The Axandra newsletter archive - 26 August 2003
Welcome to a new issue of the Search Engine Facts newsletter.

This week, we're telling you why the number of searches should not be the sole indicator for choosing the right keywords for your site, and Google finally gives the answer to life, the universe and everything (see below). :- )

Table of contents:

We hope that you enjoy this issue and that it helps you to get more out of your web site. Please pass this newsletter on to your friends.

Best regards,
Andre Voget, Johannes Selbach, Axandra CEO

1. Facts of the week: How to choose the right keywords for your site
Many businesses recognize that search engines can bring volumes of highly targeted prospects to their website, typically at a fraction of the cost of traditional marketing.

Unfortunately, these same companies often overlook the most important part of their search engine marketing campaigns, which is keyphrase selection and evaluation.

Keyphrases (those phrases that potential customers are using to find products or services on search engines) are the building block of any search engine marketing strategy.

It is essential that they are chosen carefully, or else the remainder of the campaign, no matter how effective the implementation, will likely be in vain. What follows is a three-step process that goes over the process of compiling, selecting, and evaluating the ongoing performance of keyphrases for search engines.

1. Compiling a keyphrase list:

    Usually, companies are sure that they already know their ideal keyphrases. Often, they are wrong.

    This is typically because it is very hard to separate oneself from a business and look at it from the perspective of a potential customer (rather than an insider). Compiling a keyphrase list should not be, despite common practice, a strictly internal process.

    Rather, it is best to ask everyone outside of your company for their input, especially your customers. People are often very surprised at the keyphrase suggestions they get- and sometimes dismayed to realize that an average customer doesn’t speak the same language that they do.

    Only after you have put together a list of likely phrases from external sources do you add your own. As a last step, try to add variations, plurals, and derivatives of the phrases on your list.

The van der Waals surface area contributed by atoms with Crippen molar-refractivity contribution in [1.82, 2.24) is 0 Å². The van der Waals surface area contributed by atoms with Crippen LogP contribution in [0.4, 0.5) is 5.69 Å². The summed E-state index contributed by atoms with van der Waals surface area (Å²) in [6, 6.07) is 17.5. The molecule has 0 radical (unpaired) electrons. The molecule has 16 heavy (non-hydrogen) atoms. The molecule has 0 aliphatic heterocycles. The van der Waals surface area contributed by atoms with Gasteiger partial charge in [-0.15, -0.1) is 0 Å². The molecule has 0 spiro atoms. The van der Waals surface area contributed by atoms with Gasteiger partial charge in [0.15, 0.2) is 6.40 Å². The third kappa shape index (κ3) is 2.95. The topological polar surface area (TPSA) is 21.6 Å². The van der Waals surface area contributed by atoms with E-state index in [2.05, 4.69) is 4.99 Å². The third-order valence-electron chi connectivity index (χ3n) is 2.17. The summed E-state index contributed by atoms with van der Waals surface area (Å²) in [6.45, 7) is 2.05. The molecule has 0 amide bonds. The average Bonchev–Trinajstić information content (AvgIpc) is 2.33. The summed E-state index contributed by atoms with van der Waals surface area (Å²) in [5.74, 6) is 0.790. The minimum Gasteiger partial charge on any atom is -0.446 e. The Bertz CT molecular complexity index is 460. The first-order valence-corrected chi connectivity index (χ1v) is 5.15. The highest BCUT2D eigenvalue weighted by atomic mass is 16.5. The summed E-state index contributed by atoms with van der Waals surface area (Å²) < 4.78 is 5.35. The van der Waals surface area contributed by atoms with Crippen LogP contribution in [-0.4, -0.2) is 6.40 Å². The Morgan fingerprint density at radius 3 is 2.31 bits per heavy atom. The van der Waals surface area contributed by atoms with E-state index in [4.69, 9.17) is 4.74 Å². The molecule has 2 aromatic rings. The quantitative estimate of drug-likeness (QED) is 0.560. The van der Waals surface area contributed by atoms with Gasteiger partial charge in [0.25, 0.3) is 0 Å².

2. Evaluating keyphrases:

    Once you have compiled a master keyphrase list, it is time to evaluate each phrase to hone your list down to those most likely to bring you the highest amount of quality traffic.

    Although many individuals will base their assessment of keyphrase value based only on popularity figures, there are really three vitally important aspects of each phrase to consider.

    a) Popularity

      By far the easiest of the three to judge is popularity, since it is not subjective. Software like WordTracker gives popularity figures of search phrases based upon actual search engine activity (it also gives additional keyphrase suggestions and variations).

      Such tools allow you to assign a concrete popularity number to each phrase to use when comparing them. Obviously, the higher the number, the more traffic that can be expected (assuming you are able to obtain good search engine positions).

      However, this number alone is not good enough reason to pursue any particular keyphrase, although keyphrase analysis too often stops here.

    b) Specificity

      This is more abstract than the sheer popularity number, but equally important. For example, let’s assume that you were able to obtain great rankings for the keyphrase "insurance companies" (a daunting prospect). Let’s also assume that you only deal with auto insurance.

      Although "insurance companies" might have a much higher popularity figure than "auto insurance companies", the first keyphrase would also be comprised of people looking for life insurance, health insurance, and home insurance.

      It is very likely that someone searching for a particular type of insurance will refine their search after seeing the disparate results returned from the phrase "insurance companies".

      In the second, longer keyphrase, you can be reasonably sure that a much higher percentage of visitors will be looking for what you offer- and the addition of the word "auto" will make it much easier to attain higher rankings, since the longer term will be less competitive.

    c) Motivation of User

      This factor, even more abstract than specificity, calls for an attempt to understand the motivation of a search engine user by simply analyzing his or her search phrase.

      Assume, for example, that you were a real estate agent in Atlanta. Two of the keyphrases you are evaluating are "Atlanta real estate listings" and "Atlanta real estate agents".

      Both phrases have very similar popularity numbers. They are also each fairly specific, and your services are very relevant to each. So which phrase is better? If you look into the likely motivation of the user, you will probably conclude that the second is superior.

      While both phrases target people looking for real estate in Atlanta, you can infer from the second phrase that the searcher has moved beyond the point where they are browsing local homes or checking out prices in their neighborhood- they are looking for an agent, which implies that they are ready to act. Often, subtle distinctions between terms can make a large difference on the quality of the traffic they attract.

3. Evaluating Keyphrase Performance:

    Until recently, judging the performance of individual keyphrases was a dicey proposition. Although it is possible to tell from your log traffic analysis how many visitors are getting to your site from each keyphrase (valuable information, but unfortunately not enough to do much with), it was very hard to decipher which phrases were bringing you the most quality traffic.

    Recently, however, some sophisticated but affordable tools have been developed that allow you to judge the performance of each individual keyphrase based upon visitor behavior.